.Within the tube 10 there is potted ininsulation 1 6 a C-shaped ferrite core 18 carrying a winding 20 from which there extends the leads 22. An advantage of the present invention is that the leads 22 passing to the oscillator about to be described may be quite long, as indicated by the dotted portions at 22', so that the detector may be quite remote from the other par-ts of the apparatus.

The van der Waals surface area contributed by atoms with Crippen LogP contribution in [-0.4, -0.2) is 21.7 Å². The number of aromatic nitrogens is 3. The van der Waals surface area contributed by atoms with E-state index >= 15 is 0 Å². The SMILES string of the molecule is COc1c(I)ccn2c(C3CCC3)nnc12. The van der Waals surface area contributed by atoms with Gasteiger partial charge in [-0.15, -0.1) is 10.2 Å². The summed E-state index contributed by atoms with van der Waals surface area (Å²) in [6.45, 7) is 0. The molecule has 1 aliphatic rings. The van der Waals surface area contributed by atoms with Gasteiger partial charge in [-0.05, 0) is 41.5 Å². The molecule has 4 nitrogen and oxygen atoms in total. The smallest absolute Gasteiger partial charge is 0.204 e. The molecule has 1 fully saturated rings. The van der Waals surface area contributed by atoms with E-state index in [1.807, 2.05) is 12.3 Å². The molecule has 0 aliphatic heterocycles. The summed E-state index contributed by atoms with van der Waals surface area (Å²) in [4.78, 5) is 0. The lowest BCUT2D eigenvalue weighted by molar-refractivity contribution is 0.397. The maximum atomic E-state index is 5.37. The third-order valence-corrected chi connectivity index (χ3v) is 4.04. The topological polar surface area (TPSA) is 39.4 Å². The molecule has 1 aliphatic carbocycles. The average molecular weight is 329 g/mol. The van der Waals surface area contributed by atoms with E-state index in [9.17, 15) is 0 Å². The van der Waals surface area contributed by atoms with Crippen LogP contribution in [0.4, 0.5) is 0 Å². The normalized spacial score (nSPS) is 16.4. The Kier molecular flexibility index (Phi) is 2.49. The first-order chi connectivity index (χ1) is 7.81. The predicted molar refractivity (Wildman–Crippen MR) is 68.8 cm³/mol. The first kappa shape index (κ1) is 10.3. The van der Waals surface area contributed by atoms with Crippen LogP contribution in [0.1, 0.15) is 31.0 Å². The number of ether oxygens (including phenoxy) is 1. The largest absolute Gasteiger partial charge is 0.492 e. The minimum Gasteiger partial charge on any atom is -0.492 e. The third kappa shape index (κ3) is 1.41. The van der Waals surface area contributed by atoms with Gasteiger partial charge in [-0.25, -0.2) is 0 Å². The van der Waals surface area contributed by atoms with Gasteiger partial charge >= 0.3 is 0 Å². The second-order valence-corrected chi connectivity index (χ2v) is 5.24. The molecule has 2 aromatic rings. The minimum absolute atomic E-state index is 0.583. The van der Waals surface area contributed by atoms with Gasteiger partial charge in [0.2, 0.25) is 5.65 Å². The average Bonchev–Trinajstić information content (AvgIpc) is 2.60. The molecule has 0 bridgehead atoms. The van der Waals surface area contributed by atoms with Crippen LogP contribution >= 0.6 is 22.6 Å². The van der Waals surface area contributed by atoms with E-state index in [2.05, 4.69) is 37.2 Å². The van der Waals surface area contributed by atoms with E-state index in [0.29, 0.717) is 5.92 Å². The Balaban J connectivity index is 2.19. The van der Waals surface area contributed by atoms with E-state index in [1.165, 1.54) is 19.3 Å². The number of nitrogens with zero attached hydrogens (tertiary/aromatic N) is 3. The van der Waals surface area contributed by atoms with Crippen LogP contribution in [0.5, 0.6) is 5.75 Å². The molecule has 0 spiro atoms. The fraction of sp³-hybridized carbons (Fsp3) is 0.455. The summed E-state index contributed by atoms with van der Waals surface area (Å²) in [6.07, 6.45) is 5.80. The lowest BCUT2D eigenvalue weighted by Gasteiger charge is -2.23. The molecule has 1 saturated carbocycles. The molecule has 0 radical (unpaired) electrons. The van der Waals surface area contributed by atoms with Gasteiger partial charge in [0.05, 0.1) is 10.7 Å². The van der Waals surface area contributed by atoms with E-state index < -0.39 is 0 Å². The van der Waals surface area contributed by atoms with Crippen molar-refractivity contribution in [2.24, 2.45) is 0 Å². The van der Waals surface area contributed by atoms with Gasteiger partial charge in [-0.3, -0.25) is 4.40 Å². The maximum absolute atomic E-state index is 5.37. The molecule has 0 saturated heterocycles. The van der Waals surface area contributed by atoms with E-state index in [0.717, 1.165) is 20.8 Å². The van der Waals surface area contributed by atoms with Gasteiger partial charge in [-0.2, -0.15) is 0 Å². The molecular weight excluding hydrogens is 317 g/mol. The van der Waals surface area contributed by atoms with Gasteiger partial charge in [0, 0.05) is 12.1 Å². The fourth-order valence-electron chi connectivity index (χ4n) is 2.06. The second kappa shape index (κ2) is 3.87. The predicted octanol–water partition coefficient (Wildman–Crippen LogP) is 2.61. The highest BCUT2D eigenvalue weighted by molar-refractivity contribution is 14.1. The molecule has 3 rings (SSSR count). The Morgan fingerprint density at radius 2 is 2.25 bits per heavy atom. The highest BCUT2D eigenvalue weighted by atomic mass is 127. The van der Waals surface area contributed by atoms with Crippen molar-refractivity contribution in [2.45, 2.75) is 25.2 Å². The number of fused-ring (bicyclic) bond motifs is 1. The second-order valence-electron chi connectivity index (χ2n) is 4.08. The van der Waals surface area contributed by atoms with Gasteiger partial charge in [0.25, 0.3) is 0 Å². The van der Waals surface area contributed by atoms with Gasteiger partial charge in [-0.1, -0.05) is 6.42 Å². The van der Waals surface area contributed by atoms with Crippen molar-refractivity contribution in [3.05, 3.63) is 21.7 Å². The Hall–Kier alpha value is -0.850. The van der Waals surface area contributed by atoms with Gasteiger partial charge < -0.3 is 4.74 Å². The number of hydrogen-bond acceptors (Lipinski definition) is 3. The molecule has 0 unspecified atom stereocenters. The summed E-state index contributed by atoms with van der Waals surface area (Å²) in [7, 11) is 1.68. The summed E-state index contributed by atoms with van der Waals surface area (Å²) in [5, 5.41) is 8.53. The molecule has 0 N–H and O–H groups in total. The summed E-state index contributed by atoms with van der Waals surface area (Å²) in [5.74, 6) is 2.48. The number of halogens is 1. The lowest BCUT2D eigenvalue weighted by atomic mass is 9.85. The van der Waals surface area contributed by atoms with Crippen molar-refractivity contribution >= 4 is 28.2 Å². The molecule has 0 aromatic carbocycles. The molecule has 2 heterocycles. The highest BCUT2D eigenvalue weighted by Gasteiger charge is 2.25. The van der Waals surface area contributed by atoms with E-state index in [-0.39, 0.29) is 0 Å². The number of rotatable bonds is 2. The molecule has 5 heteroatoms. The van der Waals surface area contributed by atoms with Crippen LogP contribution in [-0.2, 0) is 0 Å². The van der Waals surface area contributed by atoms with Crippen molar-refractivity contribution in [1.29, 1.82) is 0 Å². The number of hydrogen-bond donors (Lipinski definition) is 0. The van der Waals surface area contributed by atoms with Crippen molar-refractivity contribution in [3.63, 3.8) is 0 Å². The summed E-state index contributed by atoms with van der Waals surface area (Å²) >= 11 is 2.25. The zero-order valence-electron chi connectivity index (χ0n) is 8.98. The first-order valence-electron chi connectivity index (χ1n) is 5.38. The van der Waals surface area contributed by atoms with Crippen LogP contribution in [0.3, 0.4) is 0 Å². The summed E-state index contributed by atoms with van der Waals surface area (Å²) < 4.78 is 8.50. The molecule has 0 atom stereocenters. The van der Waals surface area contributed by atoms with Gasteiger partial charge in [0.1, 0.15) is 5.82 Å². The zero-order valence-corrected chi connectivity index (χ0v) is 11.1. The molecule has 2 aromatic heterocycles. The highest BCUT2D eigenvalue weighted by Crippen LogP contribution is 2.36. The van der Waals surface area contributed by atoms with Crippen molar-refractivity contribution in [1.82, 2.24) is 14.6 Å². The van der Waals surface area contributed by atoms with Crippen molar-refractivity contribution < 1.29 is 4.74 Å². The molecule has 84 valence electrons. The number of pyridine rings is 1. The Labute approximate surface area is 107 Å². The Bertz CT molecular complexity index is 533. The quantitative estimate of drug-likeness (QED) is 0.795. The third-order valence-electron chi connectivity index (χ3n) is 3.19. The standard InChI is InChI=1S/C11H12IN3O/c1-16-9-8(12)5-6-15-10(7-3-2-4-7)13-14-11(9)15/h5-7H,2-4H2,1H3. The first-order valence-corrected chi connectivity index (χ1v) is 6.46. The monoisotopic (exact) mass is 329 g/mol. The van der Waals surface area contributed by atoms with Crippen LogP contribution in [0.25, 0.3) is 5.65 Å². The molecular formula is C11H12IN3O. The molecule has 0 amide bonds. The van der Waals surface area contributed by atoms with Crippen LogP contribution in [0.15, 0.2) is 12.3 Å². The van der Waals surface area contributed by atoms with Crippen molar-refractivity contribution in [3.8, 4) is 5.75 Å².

An oscillator is provided at 24 which may typically operate at a nominal frequency of kilocycles per second, though the frequency is not important. It is, however, desirably high, to reduce the necessary sizes of the vvith the coil 26. A single transistor 28 is used in the circuit having its collector connected to the upper end aof the coil 26 through a blocking capacitor 32, and its base connected to the lowerend of the coil 26 through a \blocking capacitor 34. F or the provision of proper direct .voltage to the transistor base a voltage divider is provided ,by the resistors 36 and 38. Suitable series resistors 40 and 42 are located in the supply leads respectively to the collector and emitter.